Conference Agenda

Overview and details of the sessions of this conference. Please select a date or location to show only sessions at that day or location. Please select a single session for detailed view (with abstracts and downloads if available).

Please note that all times are shown in the time zone of the conference. The current conference time is: 1st Oct 2023, 08:36:53pm SAST

Session Overview
Presentations: Accessing research data in repositories
Thursday, 15/June/2023:
9:00am - 10:30am

Session Chair: Ianthe Sutherland, University of Edinburgh
Location: Somerset 1

Capacity capped at 95

Session Abstract

External Resource: Link to the Community Notes
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Repositioning Repositories: Designing and Assessing the Life Cycle of Research Infrastructures

Ron Dekker1, Ioanna Grypari2, Athina Papadopoulou3

1Technopolis Group Belgium; 2Athena Research Centre; 3OpenAIRE

We present the full cycle of setting up research infrastructures: from strategy to implementation, and how to systematically assess (new) infrastructures using impact analysis.

The European Commission strives for a single market for research data. Within its Open Science policy there are two strategic pillars dealing with this objective: the European Open Science Cloud and the FAIR data principles.

There have been multiple initiatives to realize a ‘web of research data’ and remove barriers, and we will focus on some salient projects from the Horizon program.

Next, we will incorporate these actions into an Impact Analysis to assess the medium- and long-term impacts. This will cover the full policy cycle of setting up data services and provide a tool for policy makers, research infrastructures and research communities.

Rethinking the A in FAIR Data: issues of data access and accessibility in research

Hugh Shanahan1, Louise Bezuidenhout2

1Royal Holloway University of London,; 2DANS

The FAIR data principles are rapidly becoming a standard through which to assess responsible and reproducible research. The Accessibility criteria, often thought to be the most straightforward of the principles, are focussed on whether data and metadata can be accessed electronically (as opposed to accessibility in terms of physical disability). However, this perception is predicated on the assumption that data and metadata is deposited in a trustworthy digital repository and access to the repository is of the same quality regardless of who accesses it.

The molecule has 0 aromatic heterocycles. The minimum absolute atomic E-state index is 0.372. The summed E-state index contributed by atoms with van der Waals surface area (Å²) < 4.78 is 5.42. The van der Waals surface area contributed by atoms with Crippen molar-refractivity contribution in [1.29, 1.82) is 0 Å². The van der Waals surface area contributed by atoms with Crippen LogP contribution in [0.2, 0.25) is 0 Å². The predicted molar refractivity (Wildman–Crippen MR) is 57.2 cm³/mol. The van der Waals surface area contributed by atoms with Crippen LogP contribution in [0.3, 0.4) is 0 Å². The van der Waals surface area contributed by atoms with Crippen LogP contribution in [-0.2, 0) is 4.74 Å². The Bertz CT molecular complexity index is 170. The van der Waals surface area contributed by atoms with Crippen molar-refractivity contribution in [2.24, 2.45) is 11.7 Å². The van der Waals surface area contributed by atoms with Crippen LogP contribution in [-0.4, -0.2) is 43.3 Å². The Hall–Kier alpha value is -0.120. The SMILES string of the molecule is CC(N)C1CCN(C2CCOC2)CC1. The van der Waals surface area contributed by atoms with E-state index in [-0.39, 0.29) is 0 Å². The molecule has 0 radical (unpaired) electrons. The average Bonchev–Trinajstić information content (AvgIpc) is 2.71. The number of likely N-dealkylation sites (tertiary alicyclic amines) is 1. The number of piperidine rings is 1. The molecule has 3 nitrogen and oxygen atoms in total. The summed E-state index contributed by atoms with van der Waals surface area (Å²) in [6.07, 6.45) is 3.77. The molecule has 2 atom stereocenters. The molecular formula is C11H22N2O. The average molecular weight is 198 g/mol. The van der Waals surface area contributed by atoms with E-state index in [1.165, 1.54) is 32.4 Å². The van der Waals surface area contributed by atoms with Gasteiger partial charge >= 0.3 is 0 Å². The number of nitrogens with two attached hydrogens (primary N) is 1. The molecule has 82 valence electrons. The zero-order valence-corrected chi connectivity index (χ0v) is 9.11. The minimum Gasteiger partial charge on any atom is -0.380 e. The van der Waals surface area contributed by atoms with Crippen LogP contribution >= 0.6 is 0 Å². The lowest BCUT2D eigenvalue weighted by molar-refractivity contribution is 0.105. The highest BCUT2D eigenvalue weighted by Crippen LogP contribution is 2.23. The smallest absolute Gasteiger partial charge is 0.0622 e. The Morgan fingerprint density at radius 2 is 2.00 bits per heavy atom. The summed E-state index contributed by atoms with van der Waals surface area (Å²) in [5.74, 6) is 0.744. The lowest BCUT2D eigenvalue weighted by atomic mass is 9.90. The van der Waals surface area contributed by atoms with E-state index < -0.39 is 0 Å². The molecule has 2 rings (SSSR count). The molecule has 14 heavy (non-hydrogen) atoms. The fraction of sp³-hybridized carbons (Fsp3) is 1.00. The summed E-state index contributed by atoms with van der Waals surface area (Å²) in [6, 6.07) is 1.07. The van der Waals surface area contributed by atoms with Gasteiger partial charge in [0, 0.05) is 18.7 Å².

We present the findings of a pilot study that demonstrates that this implicit assumption is not necessarily a valid one. In particular this assumption may not hold when connectivity is poor (as occurs for researchers from Low and Middle Income Counties) or connectivity is blocked for specific users on the basis of the country that they reside in (referred to as geo-blocking).

This paper presents the findings of a pilot study that clearly indicated that access to FAIR data resources is influenced by a range of geo-political factors. The paper will also outline what would be the next steps for the FAIR community to safeguard access to Open resources to researchers around the world.

DBRepo: A Repository for Databases supporting Data Versioning, Schema Semantics and FAIR Principles

Martin Weise1, Tobias Grantner1, Josef Taha1, Moritz Staudinger1, Eva Gergely2, Kirill Stytsenko2, Raman Ganguly2, Andreas Rauber1

1TU Wien, Austria; 2University of Vienna, Austria

Databases are one of the most important resources for researchers in data-driven domains. In many organizations, it is yet still a challenge to make databases available from the beginning of a project and databases are maintained by some IT-savvy researcher who has the burden to do these tasks on-top of (or rather before being able to do) research. We present a repository for relational databases in a private cloud-based setting that: i) enables research early by providing databases on demand for researchers; ii) enables separation of concerns into researchers who work with the data, data providers who feed data into databases, IT-professionals who maintain the databases and the infrastructure and data stewards who curate data in databases; iii) allows assignment of semantic information of the table schema, by storing concepts from the Wikidata knowledge graph and units from the Ontology of Units of Measure; and iv) allows precise and persistent identification databases and arbitrary subsets.

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